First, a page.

We sometimes think of memory as though it could transport us back to hear the voices of times gone by and see the sights of the past. But memory can't really take us anywhere; it can only recall our minds to prior states, to visit what we used to be, by putting back what was in the mind before. We introduced the level-band theory to provide a way for a memory to encompass some range or level of detail of descriptions, as when, in remembering that kite experience, certain aspects were recorded firmly and others weakly or not at all. The concept of a level-band can be applied not only to descriptions of things, but also to our memories of the processes and activities we use in order to achieve our goals — that is, the mental states we re-create that once solved problems in the past. The problems we have to solve change with time, so we must adapt our old memories to our present goals. To see how level-bands can help with that, let's now return to Play-with-Blocks — but this time let's suppose that our child has grown to maturity and wants to build a real house. Which agents from the old building-society can still be applied to this new problem?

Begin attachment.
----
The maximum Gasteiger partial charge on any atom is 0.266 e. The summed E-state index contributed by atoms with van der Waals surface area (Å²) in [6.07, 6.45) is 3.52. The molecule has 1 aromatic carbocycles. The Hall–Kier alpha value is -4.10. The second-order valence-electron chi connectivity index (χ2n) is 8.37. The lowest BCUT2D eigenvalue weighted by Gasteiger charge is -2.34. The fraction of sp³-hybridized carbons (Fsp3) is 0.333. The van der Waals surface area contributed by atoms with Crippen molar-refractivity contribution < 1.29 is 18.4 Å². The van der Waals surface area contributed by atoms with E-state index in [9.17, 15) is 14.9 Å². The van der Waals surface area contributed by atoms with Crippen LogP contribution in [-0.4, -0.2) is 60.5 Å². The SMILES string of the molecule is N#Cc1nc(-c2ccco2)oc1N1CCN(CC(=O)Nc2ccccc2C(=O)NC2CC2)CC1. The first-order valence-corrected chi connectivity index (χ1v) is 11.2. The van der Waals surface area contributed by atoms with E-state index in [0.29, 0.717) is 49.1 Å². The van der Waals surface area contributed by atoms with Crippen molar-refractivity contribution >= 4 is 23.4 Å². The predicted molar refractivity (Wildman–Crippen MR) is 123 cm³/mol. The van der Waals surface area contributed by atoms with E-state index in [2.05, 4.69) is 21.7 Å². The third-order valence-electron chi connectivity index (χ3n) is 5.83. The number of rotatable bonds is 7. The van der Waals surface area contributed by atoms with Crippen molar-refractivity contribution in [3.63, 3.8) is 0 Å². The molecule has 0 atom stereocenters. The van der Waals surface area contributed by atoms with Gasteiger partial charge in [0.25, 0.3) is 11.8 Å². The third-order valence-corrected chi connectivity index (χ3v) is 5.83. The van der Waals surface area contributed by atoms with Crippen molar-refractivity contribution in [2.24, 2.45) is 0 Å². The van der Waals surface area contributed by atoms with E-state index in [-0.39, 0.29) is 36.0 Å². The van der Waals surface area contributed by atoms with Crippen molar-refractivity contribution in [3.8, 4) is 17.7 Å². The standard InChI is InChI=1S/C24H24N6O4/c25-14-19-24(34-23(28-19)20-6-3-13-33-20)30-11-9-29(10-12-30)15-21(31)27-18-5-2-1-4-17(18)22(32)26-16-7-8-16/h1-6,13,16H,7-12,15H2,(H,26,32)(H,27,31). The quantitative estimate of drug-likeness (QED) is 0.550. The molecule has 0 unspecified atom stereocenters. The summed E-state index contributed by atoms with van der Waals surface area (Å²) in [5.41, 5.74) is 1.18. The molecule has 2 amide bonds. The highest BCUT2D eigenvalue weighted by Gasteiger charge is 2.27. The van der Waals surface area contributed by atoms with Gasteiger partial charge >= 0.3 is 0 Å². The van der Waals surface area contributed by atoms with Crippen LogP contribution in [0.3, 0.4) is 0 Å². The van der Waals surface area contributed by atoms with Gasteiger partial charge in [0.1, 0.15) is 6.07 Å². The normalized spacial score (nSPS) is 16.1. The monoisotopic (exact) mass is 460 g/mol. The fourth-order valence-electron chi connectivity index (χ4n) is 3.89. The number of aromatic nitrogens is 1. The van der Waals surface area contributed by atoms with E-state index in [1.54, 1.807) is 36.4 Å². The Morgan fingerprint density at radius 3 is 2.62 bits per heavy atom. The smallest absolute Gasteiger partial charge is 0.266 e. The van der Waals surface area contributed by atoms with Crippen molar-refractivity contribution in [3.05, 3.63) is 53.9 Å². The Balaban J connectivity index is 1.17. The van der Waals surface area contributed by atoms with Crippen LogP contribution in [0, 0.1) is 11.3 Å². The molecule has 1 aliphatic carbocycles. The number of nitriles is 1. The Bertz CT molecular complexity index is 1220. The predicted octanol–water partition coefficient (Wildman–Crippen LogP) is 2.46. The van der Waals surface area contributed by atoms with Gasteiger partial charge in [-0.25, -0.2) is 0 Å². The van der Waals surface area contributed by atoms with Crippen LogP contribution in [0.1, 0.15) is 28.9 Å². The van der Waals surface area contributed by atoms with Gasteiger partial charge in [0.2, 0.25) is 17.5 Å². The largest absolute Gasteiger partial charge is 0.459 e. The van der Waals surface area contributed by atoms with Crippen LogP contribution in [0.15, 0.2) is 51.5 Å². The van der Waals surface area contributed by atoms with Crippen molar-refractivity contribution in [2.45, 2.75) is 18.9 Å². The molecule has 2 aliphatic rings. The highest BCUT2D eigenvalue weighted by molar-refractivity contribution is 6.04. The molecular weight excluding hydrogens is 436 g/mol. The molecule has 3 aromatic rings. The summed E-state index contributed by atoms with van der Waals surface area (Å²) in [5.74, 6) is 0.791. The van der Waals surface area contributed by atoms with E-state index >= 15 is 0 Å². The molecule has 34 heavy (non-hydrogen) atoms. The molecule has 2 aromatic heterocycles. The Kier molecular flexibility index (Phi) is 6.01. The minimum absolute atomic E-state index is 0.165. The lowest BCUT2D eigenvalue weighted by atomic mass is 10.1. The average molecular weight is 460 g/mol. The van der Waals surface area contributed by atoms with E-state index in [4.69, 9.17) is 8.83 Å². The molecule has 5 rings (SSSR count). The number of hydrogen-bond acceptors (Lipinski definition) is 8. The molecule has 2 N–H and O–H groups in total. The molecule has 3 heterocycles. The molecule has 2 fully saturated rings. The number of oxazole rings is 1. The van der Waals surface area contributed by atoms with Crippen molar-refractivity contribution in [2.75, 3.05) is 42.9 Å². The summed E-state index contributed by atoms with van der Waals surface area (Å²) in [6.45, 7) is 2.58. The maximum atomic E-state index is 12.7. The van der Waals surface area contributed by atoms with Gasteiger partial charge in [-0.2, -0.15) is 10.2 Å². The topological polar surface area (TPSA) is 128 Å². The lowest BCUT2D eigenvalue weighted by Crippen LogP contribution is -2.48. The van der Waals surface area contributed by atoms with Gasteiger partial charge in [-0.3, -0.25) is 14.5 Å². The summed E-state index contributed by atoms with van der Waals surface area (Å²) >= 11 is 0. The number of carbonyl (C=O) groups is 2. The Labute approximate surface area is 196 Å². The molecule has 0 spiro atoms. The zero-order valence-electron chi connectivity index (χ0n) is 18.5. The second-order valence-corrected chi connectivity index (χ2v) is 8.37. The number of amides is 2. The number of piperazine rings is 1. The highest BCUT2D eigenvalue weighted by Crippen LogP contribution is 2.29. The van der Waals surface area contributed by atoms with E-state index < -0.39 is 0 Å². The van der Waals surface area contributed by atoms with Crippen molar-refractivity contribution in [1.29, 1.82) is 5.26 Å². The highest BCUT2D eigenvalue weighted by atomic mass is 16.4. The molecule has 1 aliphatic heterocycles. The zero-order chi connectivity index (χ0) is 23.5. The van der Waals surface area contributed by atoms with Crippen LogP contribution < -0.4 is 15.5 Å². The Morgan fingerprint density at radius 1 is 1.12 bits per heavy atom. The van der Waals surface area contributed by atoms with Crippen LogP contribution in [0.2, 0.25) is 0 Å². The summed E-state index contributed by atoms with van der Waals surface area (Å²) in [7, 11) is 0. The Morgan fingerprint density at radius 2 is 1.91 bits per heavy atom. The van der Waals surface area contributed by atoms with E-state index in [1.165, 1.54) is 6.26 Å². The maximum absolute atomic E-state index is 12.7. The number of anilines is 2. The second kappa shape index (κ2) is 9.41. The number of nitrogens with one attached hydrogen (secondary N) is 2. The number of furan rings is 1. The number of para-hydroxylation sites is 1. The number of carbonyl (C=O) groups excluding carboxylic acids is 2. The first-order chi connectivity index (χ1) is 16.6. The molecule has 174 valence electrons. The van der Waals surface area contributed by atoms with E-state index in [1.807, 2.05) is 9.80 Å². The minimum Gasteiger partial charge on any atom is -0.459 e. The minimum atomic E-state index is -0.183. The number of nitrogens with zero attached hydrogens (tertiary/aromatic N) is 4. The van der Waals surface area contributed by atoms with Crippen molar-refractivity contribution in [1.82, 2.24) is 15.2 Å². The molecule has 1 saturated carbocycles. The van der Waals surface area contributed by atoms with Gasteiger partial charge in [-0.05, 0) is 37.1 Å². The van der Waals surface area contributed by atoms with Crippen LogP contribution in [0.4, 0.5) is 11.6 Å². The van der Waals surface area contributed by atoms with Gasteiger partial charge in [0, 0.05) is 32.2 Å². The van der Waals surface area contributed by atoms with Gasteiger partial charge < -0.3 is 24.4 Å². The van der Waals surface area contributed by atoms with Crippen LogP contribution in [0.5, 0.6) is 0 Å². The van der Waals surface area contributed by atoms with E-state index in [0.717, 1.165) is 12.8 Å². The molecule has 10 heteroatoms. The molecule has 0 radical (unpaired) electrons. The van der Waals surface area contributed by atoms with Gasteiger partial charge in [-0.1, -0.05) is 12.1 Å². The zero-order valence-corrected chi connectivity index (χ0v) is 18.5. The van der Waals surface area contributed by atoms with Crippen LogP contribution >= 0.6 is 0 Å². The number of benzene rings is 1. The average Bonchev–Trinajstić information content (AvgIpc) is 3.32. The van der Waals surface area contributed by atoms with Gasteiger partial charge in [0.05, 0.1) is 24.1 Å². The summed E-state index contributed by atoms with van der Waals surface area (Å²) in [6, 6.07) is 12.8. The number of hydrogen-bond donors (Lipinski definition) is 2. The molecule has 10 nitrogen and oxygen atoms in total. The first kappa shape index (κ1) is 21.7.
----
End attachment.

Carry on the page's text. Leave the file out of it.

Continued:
The new house-building agency can certainly use many of Tower Builder's skills. It certainly will need Add's lower-level skills like Find and Get and Put. But House Builder won't have so much use for Tower Builder's highest-level agents like Begin and End — because these were specialized for making towers. Nor will it have much use for Builder's lowest-level skills, like those in Grasp, because picking up such small blocks isn't the problem. But most of the skills embodied in Builder's middle level-bands will still apply. These seem to embody the sort of knowledge that is most broadly and generally useful, whereas uppermost and lowest level-bands are more likely to be based on aspects of the problem that are specific to an older goal or to the particular details of the original problem. But if our memory machinery has been designed so that the contents of those distant fringes can be easily detached, the extra knowledge stored in them will rarely do much harm and can often be helpful. For example, Tower Builder's fringe details could tell us what to do in case our house should grow very tall or require a high chimney.
We started out by using level-bands for describing things — but we ended up using them for doing things! In the next few sections we'll see that it is no accident that level-related ideas play many different roles in how we think.